$source .bashrc

Then, run the following command from the terminal to check that Maven has been properly configured:

$mvn -v

If everything is fine, you should get the following output:

Apache Maven 3.3.9 (bb52d8502b132ec0a5a3f4c09453c07478323dc5; 2015-11-10T17:41:47+01:00)
Maven home: /home/6020peaks/workspace/apache-maven-3.3.9
Java version: 1.7.0_91, vendor: Oracle Corporation
Java home: /usr/lib/jvm/java-7-openjdk-amd64/jre
Default locale: en_US, platform encoding: ANSI_X3.4-1968
OS name: "linux", version: "3.13.0-74-generic", arch: "amd64", family: "unix"

4. Install RVM

From a terminal, install the mpapis public key. You’ll need it to avoid errors while downloading RVM.

$ gpg --keyserver hkp:// --recv-keys 409B6B1796C275462A1703113804BB82D39DC0E3

Then, proceed to install RVM with Ruby:

$ \curl -sSL | bash -s stable --ruby

Once this is done, proceed to update RubyGems and Bundler:

$ gem update --system
$ gem install --no-rdoc --no-ri bundler
$ gem update
$ gem cleanup

5. Install Node.js

The first rule for installing Node.js the right way is to avoid using apt-get, or else it will need sudo grants, and Appium will not work correctly. Instead, install Linuxbrew, and then install Node.js from it. In short, Linuxbrew is a package manager for Linux forked from the original Homebrew for Mac OS X.

You can install Linuxbrew on Ubuntu by running the following commands. First, install the Linuxbrew dependencies:

$ sudo apt-get install build-essential curl git m4 python-setuptools ruby texinfo libbz2-dev libcurl4-openssl-dev libexpat-dev libncurses-dev zlib1g-dev

Then, install Linuxbrew by running this:

$ ruby -e "$(curl -fsSL"

Once installed, add brew to your path:

$ vim .bashrc
$ export PATH="$PATH:$HOME/.linuxbrew/bin"
$ source .bashrc
$ brew doctor

Now you are in shape to install Node.js from brew:

$ brew install node

Note that this step can take a bit of time, so please be patient and do not close the terminal. Once the process is done, check that Node.js and npm have been successfully installed by running the following:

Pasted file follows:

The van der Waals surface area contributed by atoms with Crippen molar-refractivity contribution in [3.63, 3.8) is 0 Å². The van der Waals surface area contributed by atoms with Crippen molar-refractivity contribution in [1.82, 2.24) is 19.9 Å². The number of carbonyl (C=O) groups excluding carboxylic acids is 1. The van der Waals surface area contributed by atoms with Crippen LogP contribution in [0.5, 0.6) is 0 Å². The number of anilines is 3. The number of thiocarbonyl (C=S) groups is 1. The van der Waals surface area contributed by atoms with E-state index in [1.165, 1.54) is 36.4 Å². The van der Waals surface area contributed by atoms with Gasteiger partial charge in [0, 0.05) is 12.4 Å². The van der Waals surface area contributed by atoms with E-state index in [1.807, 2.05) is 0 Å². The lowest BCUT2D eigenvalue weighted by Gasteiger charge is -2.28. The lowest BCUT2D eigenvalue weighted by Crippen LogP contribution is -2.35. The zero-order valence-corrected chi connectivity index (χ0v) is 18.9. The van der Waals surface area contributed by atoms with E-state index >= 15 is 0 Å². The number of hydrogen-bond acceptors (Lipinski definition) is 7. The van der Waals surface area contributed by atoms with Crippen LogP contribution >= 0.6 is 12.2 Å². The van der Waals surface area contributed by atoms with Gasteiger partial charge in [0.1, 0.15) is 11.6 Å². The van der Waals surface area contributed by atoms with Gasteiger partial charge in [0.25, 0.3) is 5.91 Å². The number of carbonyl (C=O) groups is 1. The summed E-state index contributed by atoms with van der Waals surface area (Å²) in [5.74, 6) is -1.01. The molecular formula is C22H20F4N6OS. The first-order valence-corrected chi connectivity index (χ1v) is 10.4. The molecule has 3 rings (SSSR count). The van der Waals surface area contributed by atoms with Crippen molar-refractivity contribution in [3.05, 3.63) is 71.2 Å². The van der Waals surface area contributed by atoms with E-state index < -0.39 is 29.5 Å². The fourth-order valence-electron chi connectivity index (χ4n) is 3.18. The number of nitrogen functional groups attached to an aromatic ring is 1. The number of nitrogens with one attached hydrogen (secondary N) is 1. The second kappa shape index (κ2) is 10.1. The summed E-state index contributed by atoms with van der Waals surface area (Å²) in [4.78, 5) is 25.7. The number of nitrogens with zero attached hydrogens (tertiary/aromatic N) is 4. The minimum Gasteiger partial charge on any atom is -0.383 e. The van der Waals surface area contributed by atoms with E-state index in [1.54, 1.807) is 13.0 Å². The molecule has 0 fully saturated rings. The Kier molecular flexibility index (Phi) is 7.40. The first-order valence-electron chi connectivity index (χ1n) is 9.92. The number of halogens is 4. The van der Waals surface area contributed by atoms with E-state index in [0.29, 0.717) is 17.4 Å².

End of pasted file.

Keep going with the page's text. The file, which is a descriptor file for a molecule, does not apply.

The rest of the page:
$ node --version
$ npm --version

6. Install Grunt

Simply run the following command in the terminal, and npm will take care of everything:

$ npm install -g grunt grunt-cli

7. Install Appium

The latest Appium release is 1.5.0, freshly baked as we write this tutorial and which, according to the developers on GitHub, introduces big changes from previous versions. One of these changes affects the way Appium is configured during installation; specifically, the script we refer to below has been removed in version 1.5.0. Until this latest version gets enough feedback from the community, we suggest starting with the stable release, 1.4.16.

Note: In this section, we’ll work with version 1.4.16 of Appium, but all of the information in this tutorial applies independent of the version.

To install version 1.4.16, change the directory to the workspace folder you created at the beginning, and then download the source code from GitHub:

$ wget
$ tar -xvzf appium-1.4.16.tar.gz
$ rm appium-1.4.16.tar.gz
$ mv appium-1.4.16 appium

Now, this stage is where the official Appium documentation gets confusing. According to the documentation, the next steps are to run the following commands to execute a collection of scripts that will set up Appium so that you can start it and test your app with it.

$ cd appium;
$ ./ —android  --verbose

However, the documentation assumes that Android is already perfectly configured in your environment and ready for Appium. If that is the case, then you should not have any problem; otherwise, proceed with our instructions in the next section.

Set Up A Headless Installation Of Android